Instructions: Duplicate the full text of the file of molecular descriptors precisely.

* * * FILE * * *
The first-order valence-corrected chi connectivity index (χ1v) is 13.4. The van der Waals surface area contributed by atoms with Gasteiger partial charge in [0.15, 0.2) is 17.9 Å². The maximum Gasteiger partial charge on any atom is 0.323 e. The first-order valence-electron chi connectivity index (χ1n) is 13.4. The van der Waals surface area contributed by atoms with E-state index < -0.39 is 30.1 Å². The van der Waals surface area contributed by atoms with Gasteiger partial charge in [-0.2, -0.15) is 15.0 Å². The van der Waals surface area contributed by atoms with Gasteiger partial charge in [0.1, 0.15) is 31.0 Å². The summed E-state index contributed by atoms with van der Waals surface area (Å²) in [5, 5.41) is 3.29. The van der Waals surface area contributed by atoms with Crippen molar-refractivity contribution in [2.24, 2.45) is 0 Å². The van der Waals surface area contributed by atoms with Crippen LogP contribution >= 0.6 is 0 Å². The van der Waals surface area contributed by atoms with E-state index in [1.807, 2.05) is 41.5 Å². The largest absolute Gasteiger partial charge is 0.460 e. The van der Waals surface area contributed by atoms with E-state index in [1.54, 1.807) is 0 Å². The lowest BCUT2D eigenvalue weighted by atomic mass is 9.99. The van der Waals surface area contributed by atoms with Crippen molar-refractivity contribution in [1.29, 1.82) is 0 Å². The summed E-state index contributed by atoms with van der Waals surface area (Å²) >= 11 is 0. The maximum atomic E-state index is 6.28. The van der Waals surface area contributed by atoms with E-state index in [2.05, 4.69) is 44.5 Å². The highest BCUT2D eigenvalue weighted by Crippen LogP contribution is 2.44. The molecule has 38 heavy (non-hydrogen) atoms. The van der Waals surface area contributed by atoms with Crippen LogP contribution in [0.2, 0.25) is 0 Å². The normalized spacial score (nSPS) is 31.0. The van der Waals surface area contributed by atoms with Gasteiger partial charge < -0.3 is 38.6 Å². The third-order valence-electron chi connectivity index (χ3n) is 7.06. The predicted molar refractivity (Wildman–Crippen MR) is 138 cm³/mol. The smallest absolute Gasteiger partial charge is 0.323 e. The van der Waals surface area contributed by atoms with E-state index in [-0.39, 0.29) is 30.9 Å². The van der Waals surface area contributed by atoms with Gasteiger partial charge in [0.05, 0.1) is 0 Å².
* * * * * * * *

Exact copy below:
The first-order valence-corrected chi connectivity index (χ1v) is 13.4. The van der Waals surface area contributed by atoms with Gasteiger partial charge in [0.15, 0.2) is 17.9 Å². The maximum Gasteiger partial charge on any atom is 0.323 e. The first-order valence-electron chi connectivity index (χ1n) is 13.4. The van der Waals surface area contributed by atoms with E-state index < -0.39 is 30.1 Å². The van der Waals surface area contributed by atoms with Gasteiger partial charge in [-0.2, -0.15) is 15.0 Å². The van der Waals surface area contributed by atoms with Gasteiger partial charge in [0.1, 0.15) is 31.0 Å². The summed E-state index contributed by atoms with van der Waals surface area (Å²) in [5, 5.41) is 3.29. The van der Waals surface area contributed by atoms with Crippen molar-refractivity contribution in [2.24, 2.45) is 0 Å². The van der Waals surface area contributed by atoms with Crippen LogP contribution >= 0.6 is 0 Å². The van der Waals surface area contributed by atoms with E-state index in [1.807, 2.05) is 41.5 Å². The largest absolute Gasteiger partial charge is 0.460 e. The van der Waals surface area contributed by atoms with E-state index in [1.54, 1.807) is 0 Å². The lowest BCUT2D eigenvalue weighted by atomic mass is 9.99. The van der Waals surface area contributed by atoms with Crippen molar-refractivity contribution in [1.29, 1.82) is 0 Å². The summed E-state index contributed by atoms with van der Waals surface area (Å²) >= 11 is 0. The maximum atomic E-state index is 6.28. The van der Waals surface area contributed by atoms with E-state index in [2.05, 4.69) is 44.5 Å². The highest BCUT2D eigenvalue weighted by Crippen LogP contribution is 2.44. The molecule has 38 heavy (non-hydrogen) atoms. The van der Waals surface area contributed by atoms with Crippen LogP contribution in [0.2, 0.25) is 0 Å². The normalized spacial score (nSPS) is 31.0. The van der Waals surface area contributed by atoms with Gasteiger partial charge < -0.3 is 38.6 Å². The third-order valence-electron chi connectivity index (χ3n) is 7.06. The predicted molar refractivity (Wildman–Crippen MR) is 138 cm³/mol. The smallest absolute Gasteiger partial charge is 0.323 e. The van der Waals surface area contributed by atoms with E-state index in [-0.39, 0.29) is 30.9 Å². The van der Waals surface area contributed by atoms with Gasteiger partial charge in [0.05, 0.1) is 0 Å².